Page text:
- positive – something we would like to be fulfilled, even if we don’t like the current strategy someone is using to get it
- abstract – not attached to any particular person, place or thing (then it would be a strategy – see Need vs. Strategy)
- universal – All people share the same needs.
How to identify needs
- Identify what feelings are present. Often this gives a clear suggestion of what need is most present. For example, if someone feels confused, they may be needing more clarity.
- Think about a similar situation you’ve been in – what need was alive in you?
- Reflect on the content of thoughts. For example, if someone says “You’re so selfish!” or “You only care about yourself” they may be wanting more consideration.
- Look at the needs list in the Nonviolent Communication book or online here
We are all born with essential physical and emotional needs and the innate resources to help us fulfil them. These innate needs have evolved over millions of years and are our common biological inheritance, whatever our cultural background.
Our innate needs seek their fulfillment through the way we interact with the environment using the resources nature ‘gave’ us. But when our emotional needs are not being met, or when our resources are being used incorrectly, we suffer considerable distress. And so do those around us. It is by meeting our physical and emotional needs that we survive and develop as individuals and a species.
Our emotional needs include:
- Security – safe territory and an environment which allows us to develop fully
- Attention (to give and receive it) – a form of nutrition
- Sense of autonomy and control – having volition to make responsible choices
- Being emotionally connected to others
- Feeling part of a wider community
- Friendship, intimacy – to know that at least one other person accepts us totally for who we are, “warts ‘n’ all”
- Privacy – opportunity to reflect and consolidate experience
- Sense of status within social groupings
- Sense of competence and achievement
- Meaning and purpose – which come from being stretched in what we do and think.
To learn more about the emotional needs, see here.
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MORE ABOUT THE NVC PROCESS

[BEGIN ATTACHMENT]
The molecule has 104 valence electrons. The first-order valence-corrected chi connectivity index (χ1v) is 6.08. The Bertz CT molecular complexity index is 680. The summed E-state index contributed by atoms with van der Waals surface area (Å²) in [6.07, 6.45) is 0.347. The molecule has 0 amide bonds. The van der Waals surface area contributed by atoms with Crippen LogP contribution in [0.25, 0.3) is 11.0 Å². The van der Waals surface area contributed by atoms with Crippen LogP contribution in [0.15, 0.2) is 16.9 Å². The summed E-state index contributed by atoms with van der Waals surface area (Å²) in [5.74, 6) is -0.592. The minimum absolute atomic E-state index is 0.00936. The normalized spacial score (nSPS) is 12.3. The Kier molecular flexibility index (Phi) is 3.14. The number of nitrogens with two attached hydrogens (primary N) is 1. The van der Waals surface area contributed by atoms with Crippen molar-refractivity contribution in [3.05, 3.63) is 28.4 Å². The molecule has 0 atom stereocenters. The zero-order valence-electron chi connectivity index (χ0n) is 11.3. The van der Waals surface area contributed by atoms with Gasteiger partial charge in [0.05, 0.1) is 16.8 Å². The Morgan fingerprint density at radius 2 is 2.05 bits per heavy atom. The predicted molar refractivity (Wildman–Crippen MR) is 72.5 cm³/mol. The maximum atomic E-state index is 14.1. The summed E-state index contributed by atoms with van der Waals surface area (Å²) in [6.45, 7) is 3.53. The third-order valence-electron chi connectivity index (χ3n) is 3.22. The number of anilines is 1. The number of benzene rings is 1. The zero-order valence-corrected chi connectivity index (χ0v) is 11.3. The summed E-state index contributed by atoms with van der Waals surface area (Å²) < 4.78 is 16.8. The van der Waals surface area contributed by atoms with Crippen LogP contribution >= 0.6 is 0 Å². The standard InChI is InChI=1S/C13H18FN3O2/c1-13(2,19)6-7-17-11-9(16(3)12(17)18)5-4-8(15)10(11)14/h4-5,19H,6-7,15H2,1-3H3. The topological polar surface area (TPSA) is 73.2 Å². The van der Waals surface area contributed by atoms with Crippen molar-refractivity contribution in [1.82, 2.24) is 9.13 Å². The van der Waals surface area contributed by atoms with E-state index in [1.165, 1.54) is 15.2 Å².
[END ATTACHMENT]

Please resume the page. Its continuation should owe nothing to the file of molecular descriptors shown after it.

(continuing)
(accessed July 31, 2014)
NVC invites practitioners to focus attention on four components:
- OBSERVATION: the facts (what we are seeing, hearing, or touching) as distinct from our evaluation of meaning and significance…. It is said that “When we combine observation with evaluation others are apt to hear criticism and resist what we are saying.” Instead, a focus on observations specific to time and context [as in what a video camera would record] is recommended.
- FEELINGS: emotions or sensations, free of thought and story. These are to be distinguished from thoughts [masquerading as feelings] (e.g., “I feel I didn’t get a fair deal”) and from words colloquially used as feelings but which convey what we think we are (e.g., “inadequate”), how we think others are evaluating us (e.g., “unimportant”), or what we think others are doing to us (e.g., “misunderstood”, “ignored”). Feelings are said to reflect whether we are experiencing our needs as met or unmet….
- NEEDS: universal human needs, as distinct from particular strategies for meeting needs. It is posited that “Everything we do is in service of our needs.”
- REQUESTS: request for a specific action, free of demand. Requests are distinguished from demands in that one is open to hearing a response of “no” without this triggering an attempt to force the matter. If one makes a request and receives a “no” it is recommended not that one give up, but that one empathize with what is preventing the other person from saying “yes,” before deciding how to continue the conversation. It is recommended that requests use clear, positive, concrete action language.
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MANFRED MAX-NEEF’S HUMAN-SCALE DEVELOPMENT
Conventional western ideas of development and progress are seen by many as a root cause of rainforest destruction and other aspects of the global ecological crisis, but what are the alternatives? Development as it is usually conceived is based on a particular view of human nature. This view, which is taken for granted by economic rationalists, assumes that human beings are driven by a limitless craving for material possessions. Max-Neef’s conception of what human beings need, and what motivates them, is fundamentally different. If decision-makers operated according to his assumptions rather than those of most economists, then the choices they made would change radically. This article by Kath Fisher outlines Max-Neef’s ideas on human needs and Human-scale Development.